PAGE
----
It was not a great Monday, and I still had to write my Monday blog post… about writing, not my disasters. But this is, in its own way just that: 1) Nothing runs to plan, not even your plots. 2) Slow and solid is best, especially if you stick to what you are skilled at. 3) Sometimes what everyone says will fail, succeeds. 4) The advice of experts is often right – but not always. It’s your house/book.  5) When it all falls apart… the book is just never going to work, cut your losses, and salvage what you can.  Change your plans. Approach the next one knowing a bit more.

Nil desperandum.  Drink…. tea, and carry on.

Onward

We Continue

It’s been an entire week since Mrs. Dave left us. Food stocks are low. I have part of a jar of olives, two meat sticks, some salt, and a jar of Luxardo cherries, left. The Barbarian Horde ransacked the refrigerator almost immediately, and have begun waylaying passing stroller-pushing Military Mommies and ransoming them for candy. The ravening howls are indescribable, and I’ll hear them in my sleep until the day I die. I’ve built myself a barricade of books and cookware. If I don’t survive this, tell Mrs. Dave I tried.

Oh, no. I hear the patter of ‘orrible, little feet … Read more

I’ve Fallen

Off the wagon, more or less. Especially if you consider writing an addiction. I’ve been doing a lot of head work recently. Outlining the Wuxia Western novels, research, etc. And family. Oh, Lordy. Last weekend we were (as previously mentioned) in Connecticut for a thing. I managed to convince several of our smallish horde to join me at Frank Pepe’s for genuine New Haven style pizza, and we all agreed it was good freakin’ pie. (It ought to be. They’ve only been making it for nearly a century in their 14’x14’ coal-fired ovens. Highly recommended.) Read more

Mindset

The question came up in comments under the steps for opening a small business post: why do all this work? Why not just run it on the side like a hobby, commingling all your funds, skip the business licenses and all the other hurdles?

Why, in fact, are we encouraging you to do all that? What about all the folks who never got started along the way because of the hurdles of running a business, or who spent all their energy on opening the business, and never got any further – why are we discouraging them?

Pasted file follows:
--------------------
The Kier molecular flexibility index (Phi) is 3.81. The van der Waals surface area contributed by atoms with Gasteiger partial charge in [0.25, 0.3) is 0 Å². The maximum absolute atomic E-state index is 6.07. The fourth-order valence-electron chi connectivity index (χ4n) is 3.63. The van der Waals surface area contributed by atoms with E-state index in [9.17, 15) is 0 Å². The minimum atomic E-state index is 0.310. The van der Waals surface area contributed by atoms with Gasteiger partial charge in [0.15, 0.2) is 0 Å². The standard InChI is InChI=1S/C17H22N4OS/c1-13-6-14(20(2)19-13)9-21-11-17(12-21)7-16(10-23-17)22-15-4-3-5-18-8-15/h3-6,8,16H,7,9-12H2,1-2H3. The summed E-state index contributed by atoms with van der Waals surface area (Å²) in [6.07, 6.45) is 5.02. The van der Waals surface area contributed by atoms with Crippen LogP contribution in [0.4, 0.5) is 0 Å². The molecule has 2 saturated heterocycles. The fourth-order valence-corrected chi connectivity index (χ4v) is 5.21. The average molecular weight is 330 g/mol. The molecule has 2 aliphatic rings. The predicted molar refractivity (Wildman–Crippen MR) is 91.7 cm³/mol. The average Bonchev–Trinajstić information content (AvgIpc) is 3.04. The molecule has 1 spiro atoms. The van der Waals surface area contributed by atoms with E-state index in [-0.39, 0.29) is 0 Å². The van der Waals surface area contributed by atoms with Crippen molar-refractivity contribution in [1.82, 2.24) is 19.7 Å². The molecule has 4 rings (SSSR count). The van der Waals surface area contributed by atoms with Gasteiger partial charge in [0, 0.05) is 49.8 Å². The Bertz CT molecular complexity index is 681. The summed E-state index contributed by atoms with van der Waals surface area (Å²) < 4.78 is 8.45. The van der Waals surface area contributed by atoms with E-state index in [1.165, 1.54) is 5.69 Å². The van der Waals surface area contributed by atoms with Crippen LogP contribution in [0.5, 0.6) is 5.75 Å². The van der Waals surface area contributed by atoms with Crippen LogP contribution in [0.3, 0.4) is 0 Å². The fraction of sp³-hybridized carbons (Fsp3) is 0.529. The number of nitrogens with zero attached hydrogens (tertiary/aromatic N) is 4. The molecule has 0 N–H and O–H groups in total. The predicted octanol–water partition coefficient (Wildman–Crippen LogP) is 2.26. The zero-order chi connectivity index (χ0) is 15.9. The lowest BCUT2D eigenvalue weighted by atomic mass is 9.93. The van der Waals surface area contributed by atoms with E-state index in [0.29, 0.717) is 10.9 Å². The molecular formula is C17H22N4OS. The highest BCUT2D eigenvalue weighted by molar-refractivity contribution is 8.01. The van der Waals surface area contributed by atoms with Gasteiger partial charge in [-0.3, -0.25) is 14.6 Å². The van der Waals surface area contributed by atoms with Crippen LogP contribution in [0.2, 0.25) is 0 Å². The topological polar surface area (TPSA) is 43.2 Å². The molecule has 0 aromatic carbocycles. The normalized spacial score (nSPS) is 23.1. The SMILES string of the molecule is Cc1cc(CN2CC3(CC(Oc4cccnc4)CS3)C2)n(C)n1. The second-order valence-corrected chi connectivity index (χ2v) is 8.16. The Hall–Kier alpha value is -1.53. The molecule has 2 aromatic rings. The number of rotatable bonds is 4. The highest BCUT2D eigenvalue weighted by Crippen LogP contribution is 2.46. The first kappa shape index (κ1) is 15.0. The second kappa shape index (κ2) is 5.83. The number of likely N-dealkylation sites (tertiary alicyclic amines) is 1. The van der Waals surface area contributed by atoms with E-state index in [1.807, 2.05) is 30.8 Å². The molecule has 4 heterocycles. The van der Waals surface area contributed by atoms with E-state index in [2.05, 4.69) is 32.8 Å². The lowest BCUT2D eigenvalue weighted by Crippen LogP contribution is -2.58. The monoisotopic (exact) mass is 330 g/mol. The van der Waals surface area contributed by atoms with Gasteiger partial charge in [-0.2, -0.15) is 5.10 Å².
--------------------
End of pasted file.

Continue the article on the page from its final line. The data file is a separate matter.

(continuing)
The key is: mindset. This is a collection of writers who do this for a living, not a collection of people who published a book once, and maybe will get around to that again.

Read more

Life gets in the way

I’m getting ready for knee surgery next week, which involves more hospital visits, lab tests, and doctors’ appointments than I ever imagined. And on my part of the preparation, well, I’m hustling to get my writing life ready for a necessary break. That has meant (a) releasing that Regency fantasy romance, and (b) extracting my head from 18th century Philadelphia in time to write the final chapters of A Child of Magic; the theory being that I may be able to lounge in bed and edit the thing while getting used to my brand-new synthetic right knee, but I probably won’t be sharp enough to do any original writing that week.

So what with this, that and the other, I have no thoughts about the writing life this week except that it’s desirable to get as much as possible done before the surgery. If you want something to read, go check out Salt Magic. It’s free on Kindle Unlimited.

And if all goes well, in a month or so I get to do it all over again with the left knee. Whee.

How’s That Self-Care?

-or-
Swords, Pt. 2

Last week’s post is feeding right into this one, though it may not seem like it should. Lemme ‘splain. The holidays last year were more than a little disruptive here at Caer Dave. There was travel (so much travel). Mrs. Dave returned from overseas. Wee and Wee-er Dave were both out of, and then back into school. Sleep was disrupted, routines were broken, schedules feel by the wayside. The usual, really. I rolled with life by dropping my weight training work, and it showed. Not so much in the mass department, so much as the mood, attitude, and focus that consistent training improve. Also, the writing. The writing dropped off. Kinda. More below. Read more

Worth

A couple of months back I was diving with my usual partner, when we hit on some productive ground for spiny lobster. Now, contrary to perceptions, to find a place twice underwater, especially if the visibility is not great, is actually rather difficult. We’re diving on Hookah (compressed air from the surface) so much less constrained with time – but also, as it were, on a leash to the boat. That limits your range to a 100 yard radius circle around the boat, but does mean you can follow the hose – or haul on it – to get back to the boat. As we often dive in very strong currents this means you can dive where SCUBA would be suicidal. You’d never get back to the boat, and the next stop might be South America. Read more